the meaning and reference of natural kind terms n.
Download
Skip this Video
Loading SlideShow in 5 Seconds..
The meaning and reference of natural kind terms PowerPoint Presentation
Download Presentation
The meaning and reference of natural kind terms

Loading in 2 Seconds...

play fullscreen
1 / 19

The meaning and reference of natural kind terms - PowerPoint PPT Presentation


  • 104 Views
  • Uploaded on

The meaning and reference of natural kind terms. Joanna Odrowąż-Sypniewska Warsaw University j.odrowaz@uw.edu.pl. Descriptivism. NKT have denotation and connotation connotation univocally determines denotation

loader
I am the owner, or an agent authorized to act on behalf of the owner, of the copyrighted work described.
capcha
Download Presentation

PowerPoint Slideshow about 'The meaning and reference of natural kind terms' - azura


An Image/Link below is provided (as is) to download presentation

Download Policy: Content on the Website is provided to you AS IS for your information and personal use and may not be sold / licensed / shared on other websites without getting consent from its author.While downloading, if for some reason you are not able to download a presentation, the publisher may have deleted the file from their server.


- - - - - - - - - - - - - - - - - - - - - - - - - - E N D - - - - - - - - - - - - - - - - - - - - - - - - - -
Presentation Transcript
the meaning and reference of natural kind terms

The meaning and reference of natural kind terms

Joanna Odrowąż-Sypniewska

Warsaw University

j.odrowaz@uw.edu.pl

descriptivism
Descriptivism
  • NKT have denotation and connotation
  • connotation univocally determines denotation
  • connotation of a term „T” is a set of necessary and sufficient conditions for being T
slide4
„A tiger is a large carnivorous quadrupedal feline, tawny yellow in color with blackish transverse stripes and white belly”
slide6
Modal (unwanted necessity): „A tiger is a large quadrupedal feline that is tawny yellow in color with blackish transverse stripes and white belly” is not necessary
  • Epistemological (ignorance and error): „A tiger is a LCQFtiTYiCwBTSaWB” is not a priori;
  • for a name to designate an object it is neither necessary nor sufficient for the speaker to associate with the name identifying descriptions
  • Semantic (lost rigidity): „Tigers attack people” vs. „LCQFtaTYiCwBTSaWB attack people”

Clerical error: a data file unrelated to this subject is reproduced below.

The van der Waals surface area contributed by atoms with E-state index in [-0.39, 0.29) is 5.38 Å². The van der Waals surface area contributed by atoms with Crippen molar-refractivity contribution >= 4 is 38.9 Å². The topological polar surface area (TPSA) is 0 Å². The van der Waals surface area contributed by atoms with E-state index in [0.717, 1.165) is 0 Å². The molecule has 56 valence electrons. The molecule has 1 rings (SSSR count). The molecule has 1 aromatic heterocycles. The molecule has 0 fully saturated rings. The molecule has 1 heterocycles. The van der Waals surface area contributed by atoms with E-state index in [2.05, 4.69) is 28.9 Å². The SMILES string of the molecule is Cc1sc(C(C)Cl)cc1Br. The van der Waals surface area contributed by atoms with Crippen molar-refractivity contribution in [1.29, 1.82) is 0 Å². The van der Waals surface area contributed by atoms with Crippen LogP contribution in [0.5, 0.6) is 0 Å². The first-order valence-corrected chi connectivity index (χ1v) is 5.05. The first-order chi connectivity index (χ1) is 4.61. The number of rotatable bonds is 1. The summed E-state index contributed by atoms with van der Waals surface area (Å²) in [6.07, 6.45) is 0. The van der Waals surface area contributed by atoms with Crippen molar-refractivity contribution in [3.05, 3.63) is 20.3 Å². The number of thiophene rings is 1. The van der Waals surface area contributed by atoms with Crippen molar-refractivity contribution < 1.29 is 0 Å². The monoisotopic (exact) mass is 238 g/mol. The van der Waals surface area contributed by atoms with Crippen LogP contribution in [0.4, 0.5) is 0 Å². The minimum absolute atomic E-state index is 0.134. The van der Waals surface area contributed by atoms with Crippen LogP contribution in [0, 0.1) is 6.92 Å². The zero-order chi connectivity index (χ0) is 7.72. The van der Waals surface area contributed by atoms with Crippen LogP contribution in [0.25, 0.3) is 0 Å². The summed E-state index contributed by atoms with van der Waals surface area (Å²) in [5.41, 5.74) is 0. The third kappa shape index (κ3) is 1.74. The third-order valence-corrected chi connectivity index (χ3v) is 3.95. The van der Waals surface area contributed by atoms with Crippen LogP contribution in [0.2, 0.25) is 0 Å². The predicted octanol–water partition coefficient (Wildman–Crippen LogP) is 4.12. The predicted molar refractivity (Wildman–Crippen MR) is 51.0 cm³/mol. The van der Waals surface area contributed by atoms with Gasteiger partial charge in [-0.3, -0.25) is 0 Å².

kripke was right but he chose wrong properties
Kripke was right but he chose wrong properties
  • Causal descriptivism

„the referent of the relevant name used by the person from whom I acquired the antecedent of my current term „N””

„the individual referred to by the uses of the name „N” from which I acquired the use of„N””

  • Rigidified descriptivism

„the actual last great philosopher of antiquity”

„the actual LQFtiTYiCwTSaWB”

kripke was right so descriptivism has to go
Kripke was right so descriptivism has to go
  • NKT are nondescriptive expressions in a sense that their reference is not fixed by their meaning (connotation)
putnam s meaning
Putnam’s meaning
  • (1) syntactic markers (mass noun, concrete)
  • (2) semantic markers (natural kind, liquid)
  • (3) stereotype (colorless, transparent, tasteless, thirst-quenching, etc.)
  • (4) extension (H2O (give or take impurities))
motley collection
motley collection
  • linguistic and meta-linguistic
  • connotation and denotation
  • requires ‘sophisticated’ meta-liguistic knowledge
putnam s reference
Putnam’s reference
  • „ x bears the relation sameL to y just in case (1) x and y are both liquids, and (2) x and y agree in important physical properties”
  • „importance is an interest-relative notion”
  • „normally the ‘important’ properties (...) are the ones that are structurally important”
          • Putnam, „The meaning of ‘meaning’”
important insights
Important insights
  • Social dimension

Hypothesis of the division of linguistic labour:

„Every linguistic community (...) possesses at least some terms whose associated criteria are known only to a subset of the speakers who acquire the terms, and whose use by the other speakers depends upon a structured cooperation between them and the speakers in relevant subsets”

Putnam, „The meaning of ‘meaning’”

  • The contribution of the external world
michael dummett
Michael Dummett:

„(...) the sharpest distinction ought to be made between an acknowledgement of the social character of language and Kripke’s causal theory”

Meaning

  • „The meaning of the word ‘gold’, as a word of the English language, is fully conveyed neither by a description of the criteria employed by the experts nor by a description of those used by ordinary speakers; it involves both, and a grasp of the relationship between them”
          • Dummett, „The social character of meaning”
the meaning and reference of nkt
The meaning and reference of NKT
  • Meaning („gold”):
  • (i) identifying criteria (being yellow, being valuable, being the material the wedding rings are most commonly made of, etc.)
  • (ii) criteria for being a designatum (being the element with the atomic number 79)
  • (iii) the relation of subordination of (i) to (ii)
slide18
competent speakers have to know (i) and know that (iii)
  • (ii) may not be known even by experts
  • (ii) may not be finally settled
slide19
NKT are nondescriptive in a sense that:
  • their reference originally was determined ‘causally’ (by ostension and induction)
  • their meaning ‘comes after’ their reference